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This kind of idiocy turns the film into a must-see release.

 

The good news is this pandemic lockdown nonsense may be coming to an end. I say this because we are possibly seeing a return to normalcy on social media, namely people moving from yelling and accusing others of wanting grandma to die to yelling and accusing that racism exists in movies.

Mel Gibson is at the center of this ‘’controversy’’ and frankly I am happy to see the howler monkeys on Twitter getting incensed over new subjects. This week the trailer was released for ‘’Force Of Nature’’, Gibson’s new thriller coming out in just over a month.

Rather quickly social media welled up with outrage. It seems that there is a full complement of problematics with this film, with the presence of Gibson being just the start. Many on the left reflexively have to vocalize their outrage over his past actions, because avoiding the works of a performer is never enough. But there is so much more at issue, as just a sampling of the tempest will show. There are charges made, absent common sense.

The thing I most enjoy about the emotional maelstrom from the left is the mental torpor that always is attached. In the course of their outrage these concerned activists are oblivious to so much, only beginning with their anger over supposed racism being in play, all while they are comfortable with denigrating a race with the use of ‘’gringos’’. But in the supposed protection of their culture they have to overlook so much reality.

To start, if this is such a blatant offense how did this sneak by those involved with making the film? Those bad guys who are supposedly offensive are played by Puerto Rican actors; how did they not see the inherent racism? Additionally I am curious how this obvious hate crime was missed by Puerto Rican producer Luillo Ruiz, who helped orchestrate the shoot. And what of the government leaders, who permitted this production to take place within its borders?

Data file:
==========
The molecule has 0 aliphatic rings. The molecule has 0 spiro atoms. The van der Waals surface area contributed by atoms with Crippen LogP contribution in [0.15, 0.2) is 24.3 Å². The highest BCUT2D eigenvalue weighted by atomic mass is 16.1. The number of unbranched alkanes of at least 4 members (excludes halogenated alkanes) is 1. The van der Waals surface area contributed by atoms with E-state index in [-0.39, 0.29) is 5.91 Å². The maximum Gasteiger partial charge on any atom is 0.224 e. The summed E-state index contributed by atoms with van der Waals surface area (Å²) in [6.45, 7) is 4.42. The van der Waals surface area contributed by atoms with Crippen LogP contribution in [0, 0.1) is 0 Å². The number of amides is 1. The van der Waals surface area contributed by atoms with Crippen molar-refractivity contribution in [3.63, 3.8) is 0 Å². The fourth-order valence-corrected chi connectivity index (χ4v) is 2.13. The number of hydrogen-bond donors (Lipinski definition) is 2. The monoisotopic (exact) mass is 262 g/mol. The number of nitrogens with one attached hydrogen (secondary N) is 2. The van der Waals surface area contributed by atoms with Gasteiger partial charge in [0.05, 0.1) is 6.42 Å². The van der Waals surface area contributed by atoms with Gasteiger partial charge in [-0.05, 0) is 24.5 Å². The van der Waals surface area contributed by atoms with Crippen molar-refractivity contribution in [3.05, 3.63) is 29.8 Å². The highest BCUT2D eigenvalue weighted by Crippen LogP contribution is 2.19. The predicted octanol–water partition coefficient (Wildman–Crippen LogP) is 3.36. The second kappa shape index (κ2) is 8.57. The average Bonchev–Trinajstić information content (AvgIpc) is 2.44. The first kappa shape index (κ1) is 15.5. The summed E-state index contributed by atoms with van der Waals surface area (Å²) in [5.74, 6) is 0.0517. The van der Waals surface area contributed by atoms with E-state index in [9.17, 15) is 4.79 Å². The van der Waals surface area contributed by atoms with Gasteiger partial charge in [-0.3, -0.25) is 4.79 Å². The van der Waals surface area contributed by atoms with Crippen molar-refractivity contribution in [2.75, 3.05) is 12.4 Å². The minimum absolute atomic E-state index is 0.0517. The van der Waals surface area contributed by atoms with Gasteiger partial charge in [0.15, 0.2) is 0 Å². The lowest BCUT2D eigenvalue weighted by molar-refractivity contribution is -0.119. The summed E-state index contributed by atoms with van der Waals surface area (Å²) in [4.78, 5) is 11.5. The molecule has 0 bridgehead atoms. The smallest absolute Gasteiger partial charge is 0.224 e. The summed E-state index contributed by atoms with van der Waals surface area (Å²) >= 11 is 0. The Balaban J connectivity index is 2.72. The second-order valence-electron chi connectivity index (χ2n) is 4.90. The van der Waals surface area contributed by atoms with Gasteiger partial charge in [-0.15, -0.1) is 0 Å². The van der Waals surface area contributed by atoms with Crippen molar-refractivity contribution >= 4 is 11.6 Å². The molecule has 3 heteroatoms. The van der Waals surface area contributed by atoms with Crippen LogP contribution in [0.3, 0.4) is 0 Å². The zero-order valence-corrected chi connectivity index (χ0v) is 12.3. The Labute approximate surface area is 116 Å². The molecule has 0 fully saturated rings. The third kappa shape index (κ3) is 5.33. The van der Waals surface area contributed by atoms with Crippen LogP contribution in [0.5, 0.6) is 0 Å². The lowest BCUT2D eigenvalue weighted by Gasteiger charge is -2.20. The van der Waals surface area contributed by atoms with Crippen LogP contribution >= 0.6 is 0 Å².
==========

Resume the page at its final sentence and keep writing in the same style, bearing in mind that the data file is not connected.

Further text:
Which takes us to the next reality. Yes, the film was produced on the island, an island still fighting through the storm recovery. This was a healthy infusion of commerce for a society in need of that very relief. Most of the crew was made up of island residents, with an estimated 300 jobs created, as well as a fair amount of the cast. Luillo Ruiz detailed that about $15 million was spent by the production on location.

This also helps in a longterm fashion, as it bolsters what might be a growing film industry in Puerto Rico. A number of productions have been ramped up in the wake of Hurricane Maria’s devastation, a method that Louisiana and New Orleans used in the years as recovery after massive storm damage. (These might be the retrograde quality of movies I deeply enjoy, but they do go far in bolstering a local economy.) Earlier this year, Bruce Willis was seen in ‘’Trauma Center’’, with little charges of racism leveled against it, and Nicolas Cage was seen in ‘’Primal’’. The biopic on the Cigarette Boat creator ‘’Speed Kills’’ starred John Travolta, and Al Pacino was down island making ‘’Axis Sally’’.

Then there is the racial component. Beyond the fact that a large number of Anglo gringos reside on Puerto Rico there also is a problem for another reason, concerning the hurricane itself. Recall after the devastation of Maria on the island, we were inundated with media reports that lectured how Puerto Ricans were American citizens and were entitled to all the aid possible? What happened to that melting pot plea? How is it that Americans would be offended when an American film production arrives to film an American movie on an American location?

This could be the bellwether we all are looking for these days. This reemergence of the hectoring social scolds is focused on a Mel Gibson movie. In a sign of the imbalanced virtue-signaling making a healthy return, we see what has everyone upset is a movie they have not yet seen. This is a good sign. Maybe the anxiety over the COVID crisis has begun to ebb and we are seeing a return to the normal hysterical nonsensical outrage merchants.

Brad Slager
Covering politics, as well as the business side of Show Business. Expert in fine bourbons, good cigars, competent hockey teams, and horrible movies.

Read at RedState, Twitchy, and HotAir

Heard at Disasters In The Making podcast

Found at @MartiniShark
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